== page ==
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Diagnostic chest X-rays and breast cancer risk among women with a hereditary predisposition to breast cancer unexplained by a BRCA1 or BRCA2 mutation

Maximiliano Ribeiro Guerra 1, 2, 3, 4, 5 Juliette Coignard 1, 2, 3, 4 Séverine Eon-Marchais 1, 2, 3, 4 Marie-Gabrielle Dondon 1, 2, 3, 4 Dorothée Le Gal 1, 2, 3, 4 Juana Beauvallet 1, 2, 3, 4 Noura Mebirouk 1, 2, 3, 4 Muriel Belotti 2 Olivier Caron 6, 7 Marion Gauthier-Villars 2 Isabelle Coupier 8, 9 Bruno Buecher 2 Alain Lortholary 10 Jean-Pierre Fricker 11 Paul Gesta 12 Catherine Noguès 13, 14 Laurence Faivre 15, 16 Pascaline Berthet 17 Elisabeth Luporsi 18, 19 Capucine Delnatte 20 Valérie Bonadona 21, 22 Christine Maugard 23 Pascal Pujol 8, 9 Christine Lasset 21, 22 Michel Longy 24 Yves-Jean Bignon 25, 26 Claude Adenis-Lavignasse 27 Laurence Venat-Bouvet 28 Hélène Dreyfus 29, 30 Laurence Gladieff 31, 32 Isabelle Mortemousque 33 Séverine Audebert-Bellanger 34 Florent Soubrier 35 Sophie Giraud 36, 37 Sophie Lejeune-Dumoulin 38 Jean-Marc Limacher 39 Jean Chiesa 40 Anne Fajac 35 Anne Floquet 24 François Eisinger 13, 14 Julie Tinat 41 Sandra Fert-Ferrer 42 Chrystelle Colas 2, 43 Thierry Frebourg 44 Francesca Damiola 22 Laure Barjhoux 45 Eve Cavaciuti 1, 2, 3, 4 Sylvie Mazoyer 46 Anne Tardivon 2 Fabienne Lesueur 1, 2, 3, 4 Dominique Stoppa-Lyonnet 2, 47, 48 Nadine Andrieu 1, 2, 3, 4
Abstract : Diagnostic ionizing radiation is a risk factor for breast cancer (BC). BC risk increases with increased dose to the chest and decreases with increased age at exposure, with possible effect modification related to familial or genetic predisposition. While chest X-rays increase the BC risk of BRCA1/2 mutation carriers compared to non-carriers, little is known for women with a hereditary predisposition to BC but who tested negative for a BRCA1 or BRCA2 (BRCA1/2) mutation. Methods We evaluated the effect of chest X-rays from diagnostic medical procedures in a dataset composed of 1552 BC cases identified through French family cancer clinics and 1363 unrelated controls. Participants reported their history of X-ray exposures in a detailed questionnaire and were tested for 113 DNA repair genes. Logistic regression and multinomial logistic regression models were used to assess the association with BC. Results Chest X-ray exposure doubled BC risk. A 3% increased BC risk per additional exposure was observed. Being 20 years old or younger at first exposure or being exposed before first full-term pregnancy did not seem to modify this risk. Birth after 1960 or carrying a rare likely deleterious coding variant in a DNA repair gene other than BRCA1/2 modified the effect of chest X-ray exposure. Conclusion Ever/never chest X-ray exposure increases BC risk 2-fold regardless of age at first exposure and, by up to 5-fold when carrying 3 or more rare variants in a DNA repair gene. Further studies are needed to evaluate other DNA repair genes or variants to identify those which could modify radiation sensitivity. Identification of subpopulations that are more or less susceptible to ionizing radiation is important and potentially clinically relevant.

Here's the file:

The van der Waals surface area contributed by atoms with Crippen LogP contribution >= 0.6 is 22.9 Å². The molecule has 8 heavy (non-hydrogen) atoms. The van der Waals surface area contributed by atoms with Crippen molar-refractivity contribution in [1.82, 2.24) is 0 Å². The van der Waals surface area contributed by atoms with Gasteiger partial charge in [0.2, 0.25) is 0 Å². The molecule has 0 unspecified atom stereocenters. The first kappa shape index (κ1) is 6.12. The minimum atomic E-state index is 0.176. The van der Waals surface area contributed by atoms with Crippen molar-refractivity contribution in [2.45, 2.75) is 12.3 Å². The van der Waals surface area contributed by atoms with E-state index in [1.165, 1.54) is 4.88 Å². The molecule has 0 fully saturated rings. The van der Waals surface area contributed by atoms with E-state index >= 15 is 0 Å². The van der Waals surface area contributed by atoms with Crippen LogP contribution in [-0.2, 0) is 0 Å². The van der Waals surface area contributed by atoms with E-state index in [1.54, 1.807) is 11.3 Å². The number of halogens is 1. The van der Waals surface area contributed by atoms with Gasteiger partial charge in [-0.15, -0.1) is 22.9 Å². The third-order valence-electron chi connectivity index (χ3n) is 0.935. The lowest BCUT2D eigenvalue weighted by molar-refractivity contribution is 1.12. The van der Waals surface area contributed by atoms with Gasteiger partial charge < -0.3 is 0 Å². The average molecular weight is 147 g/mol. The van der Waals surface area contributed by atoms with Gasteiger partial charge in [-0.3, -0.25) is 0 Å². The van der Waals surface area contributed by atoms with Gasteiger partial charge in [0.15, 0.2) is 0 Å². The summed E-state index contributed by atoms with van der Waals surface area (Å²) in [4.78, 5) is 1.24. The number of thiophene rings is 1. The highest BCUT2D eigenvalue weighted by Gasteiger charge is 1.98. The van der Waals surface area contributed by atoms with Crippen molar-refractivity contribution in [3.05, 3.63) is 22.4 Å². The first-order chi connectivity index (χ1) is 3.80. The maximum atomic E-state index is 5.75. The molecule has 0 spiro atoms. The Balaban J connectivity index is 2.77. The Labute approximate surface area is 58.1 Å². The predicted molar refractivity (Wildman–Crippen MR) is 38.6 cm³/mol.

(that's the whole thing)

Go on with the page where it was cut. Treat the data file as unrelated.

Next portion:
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Submitted on : Friday, September 17, 2021 - 11:14:35 AM
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Maximiliano Ribeiro Guerra, Juliette Coignard, Séverine Eon-Marchais, Marie-Gabrielle Dondon, Dorothée Le Gal, et al.. Diagnostic chest X-rays and breast cancer risk among women with a hereditary predisposition to breast cancer unexplained by a BRCA1 or BRCA2 mutation. Breast Cancer Research, BioMed Central, 2021, 23 (1), ⟨10.1186/s13058-021-01456-1⟩. ⟨hal-03345365⟩

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